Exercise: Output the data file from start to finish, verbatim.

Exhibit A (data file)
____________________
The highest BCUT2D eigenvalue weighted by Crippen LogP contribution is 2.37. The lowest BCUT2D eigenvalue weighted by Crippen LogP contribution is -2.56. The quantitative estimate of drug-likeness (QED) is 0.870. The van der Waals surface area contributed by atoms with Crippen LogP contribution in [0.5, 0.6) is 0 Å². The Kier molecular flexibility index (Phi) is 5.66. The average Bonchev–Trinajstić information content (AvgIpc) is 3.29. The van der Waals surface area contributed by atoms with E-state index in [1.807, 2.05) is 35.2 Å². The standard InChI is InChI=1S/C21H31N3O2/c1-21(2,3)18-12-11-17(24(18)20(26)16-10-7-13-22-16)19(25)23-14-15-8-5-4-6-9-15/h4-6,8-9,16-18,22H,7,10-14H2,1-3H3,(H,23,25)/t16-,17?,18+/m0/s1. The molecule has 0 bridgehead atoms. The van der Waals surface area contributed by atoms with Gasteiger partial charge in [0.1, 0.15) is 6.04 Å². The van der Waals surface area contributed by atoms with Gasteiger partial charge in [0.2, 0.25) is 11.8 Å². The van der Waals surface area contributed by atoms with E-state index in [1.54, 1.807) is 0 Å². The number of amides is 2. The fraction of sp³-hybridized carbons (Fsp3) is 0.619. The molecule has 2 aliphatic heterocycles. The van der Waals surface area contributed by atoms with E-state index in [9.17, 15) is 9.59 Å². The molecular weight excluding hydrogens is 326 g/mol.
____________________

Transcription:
The highest BCUT2D eigenvalue weighted by Crippen LogP contribution is 2.37. The lowest BCUT2D eigenvalue weighted by Crippen LogP contribution is -2.56. The quantitative estimate of drug-likeness (QED) is 0.870. The van der Waals surface area contributed by atoms with Crippen LogP contribution in [0.5, 0.6) is 0 Å². The Kier molecular flexibility index (Phi) is 5.66. The average Bonchev–Trinajstić information content (AvgIpc) is 3.29. The van der Waals surface area contributed by atoms with E-state index in [1.807, 2.05) is 35.2 Å². The standard InChI is InChI=1S/C21H31N3O2/c1-21(2,3)18-12-11-17(24(18)20(26)16-10-7-13-22-16)19(25)23-14-15-8-5-4-6-9-15/h4-6,8-9,16-18,22H,7,10-14H2,1-3H3,(H,23,25)/t16-,17?,18+/m0/s1. The molecule has 0 bridgehead atoms. The van der Waals surface area contributed by atoms with Gasteiger partial charge in [0.1, 0.15) is 6.04 Å². The van der Waals surface area contributed by atoms with Gasteiger partial charge in [0.2, 0.25) is 11.8 Å². The van der Waals surface area contributed by atoms with E-state index in [1.54, 1.807) is 0 Å². The number of amides is 2. The fraction of sp³-hybridized carbons (Fsp3) is 0.619. The molecule has 2 aliphatic heterocycles. The van der Waals surface area contributed by atoms with E-state index in [9.17, 15) is 9.59 Å². The molecular weight excluding hydrogens is 326 g/mol.